Recently, I wrote an article about what Citrix has done around virtualizing GPUs and GPU sharing, based on a podcast with Derek Thorslund, director of product management for HDX at Citrix. When the story hit the social media sphere, I got clobbered with hits about Nutanix and its partnership with Citrix and NVIDIA, along with a handful of requests to lead a podcast and write about its involvement with the GRID vGPU tech in its virtual desktop infrastructure (VDI) business. So, just for the folks who reached out, here is my response. Continue reading VDI, a Beauty & a Beast: A Nutanix Story
What do you do with a problem like Nexenta?
Nexenta. Some of you will remember this company from two years ago. It was the darling of Silicon Valley, the fastest growing storage start-up since NetApp. It could boast double and triple-digit year-on-year growth. And so on. So, what happened?
Back in mid-2011, Dell acquired RNA Networks, a small startup out of Portland, Oregon. At the time Dell purchased it, RNA had a product, MVX, that employed three different ways to pool memory across multiple servers in order to accelerate workloads. One was a way to pool memory as a storage cache in order to speed disk accesses using system RAM. In the spring of 2013, we saw some of these features emerge again as Dell’s Fluid Cache for DAS (direct-attach storage) morphed to use the incredible speed of PCIe-based SSDs instead of RAM. Now, in late 2013 at Dell World, we finally get what many of us have been waiting for: the announcement of the expected availability of Dell Fluid Cache for SAN.
In Beware of the Franken-Monitor, we explained how many enterprises ended up with Franken-Monitors and the dangers associated with assuming that the present state of management tools can make the transition into the software-defined data center (SDDC) and the cloud. In Getting Rid of Your Franken-Monitor, we explained how to use green-field islands to put in place new ecosystem-based management stacks with the intent of eventually retiring your legacy management stacks. In this post, we detail how one could deploy one example of such an ecosystem of tools based upon Splunk and the vendors that comprise its ecosystem. Continue reading Replacing Franken-Monitors and Frameworks with the Splunk Ecosystem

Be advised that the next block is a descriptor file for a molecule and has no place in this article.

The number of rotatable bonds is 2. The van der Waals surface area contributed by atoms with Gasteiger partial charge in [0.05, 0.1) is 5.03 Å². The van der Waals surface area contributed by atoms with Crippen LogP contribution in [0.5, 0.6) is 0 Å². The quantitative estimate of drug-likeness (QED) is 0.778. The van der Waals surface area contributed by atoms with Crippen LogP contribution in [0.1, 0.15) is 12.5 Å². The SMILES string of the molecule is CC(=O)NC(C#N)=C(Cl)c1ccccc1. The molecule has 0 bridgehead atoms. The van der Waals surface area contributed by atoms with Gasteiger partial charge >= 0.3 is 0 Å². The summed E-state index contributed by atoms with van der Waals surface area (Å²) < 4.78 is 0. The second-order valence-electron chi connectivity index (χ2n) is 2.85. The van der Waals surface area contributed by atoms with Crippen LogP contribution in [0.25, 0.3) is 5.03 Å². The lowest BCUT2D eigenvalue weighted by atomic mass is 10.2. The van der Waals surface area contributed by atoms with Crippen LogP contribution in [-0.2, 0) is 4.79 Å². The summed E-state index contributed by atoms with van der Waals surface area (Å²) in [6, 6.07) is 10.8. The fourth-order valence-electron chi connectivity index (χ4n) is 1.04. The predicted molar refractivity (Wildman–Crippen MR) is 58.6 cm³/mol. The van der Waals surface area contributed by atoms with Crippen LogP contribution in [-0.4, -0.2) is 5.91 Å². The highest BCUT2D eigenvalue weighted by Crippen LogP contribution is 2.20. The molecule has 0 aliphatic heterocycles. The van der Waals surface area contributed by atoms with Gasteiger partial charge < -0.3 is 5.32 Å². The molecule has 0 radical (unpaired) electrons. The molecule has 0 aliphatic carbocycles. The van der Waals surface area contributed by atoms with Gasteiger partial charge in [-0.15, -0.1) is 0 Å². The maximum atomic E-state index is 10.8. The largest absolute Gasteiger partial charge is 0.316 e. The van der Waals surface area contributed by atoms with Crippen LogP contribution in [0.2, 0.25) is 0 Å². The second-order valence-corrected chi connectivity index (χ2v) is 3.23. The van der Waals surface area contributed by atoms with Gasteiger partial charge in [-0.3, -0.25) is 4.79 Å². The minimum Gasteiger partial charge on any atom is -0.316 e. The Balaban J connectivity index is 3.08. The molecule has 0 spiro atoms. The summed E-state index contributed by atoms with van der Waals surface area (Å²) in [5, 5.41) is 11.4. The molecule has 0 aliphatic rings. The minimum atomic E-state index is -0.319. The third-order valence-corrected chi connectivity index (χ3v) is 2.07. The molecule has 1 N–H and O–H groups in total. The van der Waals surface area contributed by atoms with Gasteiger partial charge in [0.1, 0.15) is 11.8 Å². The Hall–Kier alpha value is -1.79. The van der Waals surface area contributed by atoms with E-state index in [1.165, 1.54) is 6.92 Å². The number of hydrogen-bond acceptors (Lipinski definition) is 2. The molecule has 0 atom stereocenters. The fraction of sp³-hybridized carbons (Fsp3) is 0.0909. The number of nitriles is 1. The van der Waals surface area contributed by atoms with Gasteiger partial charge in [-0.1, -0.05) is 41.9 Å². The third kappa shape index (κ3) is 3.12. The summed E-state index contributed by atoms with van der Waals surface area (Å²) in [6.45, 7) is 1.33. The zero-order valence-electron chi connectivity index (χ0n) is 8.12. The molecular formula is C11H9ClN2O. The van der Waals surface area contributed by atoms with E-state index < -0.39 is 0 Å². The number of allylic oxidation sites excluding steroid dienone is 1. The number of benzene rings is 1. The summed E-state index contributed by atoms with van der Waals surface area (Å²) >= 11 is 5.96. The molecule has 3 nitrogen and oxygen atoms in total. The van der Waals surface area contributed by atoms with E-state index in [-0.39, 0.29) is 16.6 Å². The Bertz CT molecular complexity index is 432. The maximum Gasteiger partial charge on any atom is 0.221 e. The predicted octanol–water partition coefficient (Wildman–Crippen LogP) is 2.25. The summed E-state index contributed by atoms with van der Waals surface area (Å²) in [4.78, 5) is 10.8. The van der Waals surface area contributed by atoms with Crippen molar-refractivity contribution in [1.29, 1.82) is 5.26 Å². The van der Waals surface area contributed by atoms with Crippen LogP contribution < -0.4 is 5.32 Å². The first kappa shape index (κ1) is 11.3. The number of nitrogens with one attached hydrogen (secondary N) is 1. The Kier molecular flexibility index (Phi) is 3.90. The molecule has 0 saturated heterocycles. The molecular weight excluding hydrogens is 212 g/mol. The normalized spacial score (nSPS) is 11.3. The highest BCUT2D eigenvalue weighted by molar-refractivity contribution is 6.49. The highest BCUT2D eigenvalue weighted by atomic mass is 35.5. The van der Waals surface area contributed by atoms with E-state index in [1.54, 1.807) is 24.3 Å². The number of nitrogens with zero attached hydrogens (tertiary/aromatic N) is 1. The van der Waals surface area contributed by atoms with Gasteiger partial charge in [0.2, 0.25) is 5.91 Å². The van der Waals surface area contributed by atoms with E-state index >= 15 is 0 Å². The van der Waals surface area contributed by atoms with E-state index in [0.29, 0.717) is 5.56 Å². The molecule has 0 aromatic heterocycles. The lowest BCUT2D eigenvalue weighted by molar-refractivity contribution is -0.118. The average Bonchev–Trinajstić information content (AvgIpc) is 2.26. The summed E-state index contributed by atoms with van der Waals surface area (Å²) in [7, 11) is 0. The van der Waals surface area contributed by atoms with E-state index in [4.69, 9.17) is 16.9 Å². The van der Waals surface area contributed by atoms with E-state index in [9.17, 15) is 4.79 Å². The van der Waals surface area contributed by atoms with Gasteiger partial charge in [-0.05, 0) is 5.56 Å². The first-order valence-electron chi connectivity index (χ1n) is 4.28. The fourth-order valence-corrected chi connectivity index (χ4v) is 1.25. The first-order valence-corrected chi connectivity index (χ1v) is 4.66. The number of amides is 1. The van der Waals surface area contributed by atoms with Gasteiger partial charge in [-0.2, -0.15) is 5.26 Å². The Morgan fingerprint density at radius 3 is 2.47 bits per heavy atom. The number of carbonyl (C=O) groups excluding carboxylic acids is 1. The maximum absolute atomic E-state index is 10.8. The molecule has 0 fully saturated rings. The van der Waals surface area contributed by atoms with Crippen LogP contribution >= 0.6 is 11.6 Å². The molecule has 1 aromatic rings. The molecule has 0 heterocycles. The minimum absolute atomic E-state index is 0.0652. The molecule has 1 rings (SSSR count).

Ten years ago, legacy management software vendors were busy building Franken-Monitors. Those Franken-Monitors now consist of legacy management offerings that are neither well integrated, nor in any way able to keep up with pace of innovation in the industry. In order to survive your transition to the software-defined data center and the cloud, you will need a management software strategy and a management software architecture that will allow you to keep up with the pace of change without buying or building a Franken-Monitor. Continue reading Beware of the Franken-Monitor
On October 17, the Wall Street Journal reported that IBM revenues have now declined for six straight quarters. IBM has told financial analysts that the company is capable of generating revenue growth in the low to mid single digits, but the fact is that IBM has not achieved that kind of growth since 2011. According to the report, IBM’s hardware revenue has fallen by 17%, with the hardware unit losing $167M, and the growth in the software business has gone from 4% to -1% (in other words, the software business has shrunk). Continue reading Are Market Dynamics Going to Kill IBM?